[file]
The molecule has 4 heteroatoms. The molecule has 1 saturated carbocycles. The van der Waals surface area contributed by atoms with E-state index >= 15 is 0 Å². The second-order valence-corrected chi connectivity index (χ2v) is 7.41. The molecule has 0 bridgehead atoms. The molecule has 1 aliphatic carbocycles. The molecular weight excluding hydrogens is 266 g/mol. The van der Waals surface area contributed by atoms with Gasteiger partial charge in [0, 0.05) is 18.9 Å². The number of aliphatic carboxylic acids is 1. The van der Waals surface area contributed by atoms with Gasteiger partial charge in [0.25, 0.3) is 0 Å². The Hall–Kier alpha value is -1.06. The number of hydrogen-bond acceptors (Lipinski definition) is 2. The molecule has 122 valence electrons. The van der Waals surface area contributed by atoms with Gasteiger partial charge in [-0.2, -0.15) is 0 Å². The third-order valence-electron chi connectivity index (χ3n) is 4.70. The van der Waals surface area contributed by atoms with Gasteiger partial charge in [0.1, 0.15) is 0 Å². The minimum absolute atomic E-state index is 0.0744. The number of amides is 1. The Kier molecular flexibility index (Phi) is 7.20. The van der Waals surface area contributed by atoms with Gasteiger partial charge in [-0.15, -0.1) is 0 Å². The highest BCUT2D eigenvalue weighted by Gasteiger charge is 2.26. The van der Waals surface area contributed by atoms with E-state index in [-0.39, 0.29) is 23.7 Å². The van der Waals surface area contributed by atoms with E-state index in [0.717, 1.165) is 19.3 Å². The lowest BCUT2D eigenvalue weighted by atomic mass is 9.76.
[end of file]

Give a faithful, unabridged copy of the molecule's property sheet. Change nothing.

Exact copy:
The molecule has 4 heteroatoms. The molecule has 1 saturated carbocycles. The van der Waals surface area contributed by atoms with E-state index >= 15 is 0 Å². The second-order valence-corrected chi connectivity index (χ2v) is 7.41. The molecule has 0 bridgehead atoms. The molecule has 1 aliphatic carbocycles. The molecular weight excluding hydrogens is 266 g/mol. The van der Waals surface area contributed by atoms with Gasteiger partial charge in [0, 0.05) is 18.9 Å². The number of aliphatic carboxylic acids is 1. The van der Waals surface area contributed by atoms with Gasteiger partial charge in [0.25, 0.3) is 0 Å². The Hall–Kier alpha value is -1.06. The number of hydrogen-bond acceptors (Lipinski definition) is 2. The molecule has 122 valence electrons. The van der Waals surface area contributed by atoms with Gasteiger partial charge in [-0.2, -0.15) is 0 Å². The third-order valence-electron chi connectivity index (χ3n) is 4.70. The van der Waals surface area contributed by atoms with Gasteiger partial charge in [0.1, 0.15) is 0 Å². The minimum absolute atomic E-state index is 0.0744. The number of amides is 1. The Kier molecular flexibility index (Phi) is 7.20. The van der Waals surface area contributed by atoms with Gasteiger partial charge in [-0.15, -0.1) is 0 Å². The highest BCUT2D eigenvalue weighted by Gasteiger charge is 2.26. The van der Waals surface area contributed by atoms with E-state index in [-0.39, 0.29) is 23.7 Å². The van der Waals surface area contributed by atoms with E-state index in [0.717, 1.165) is 19.3 Å². The lowest BCUT2D eigenvalue weighted by atomic mass is 9.76.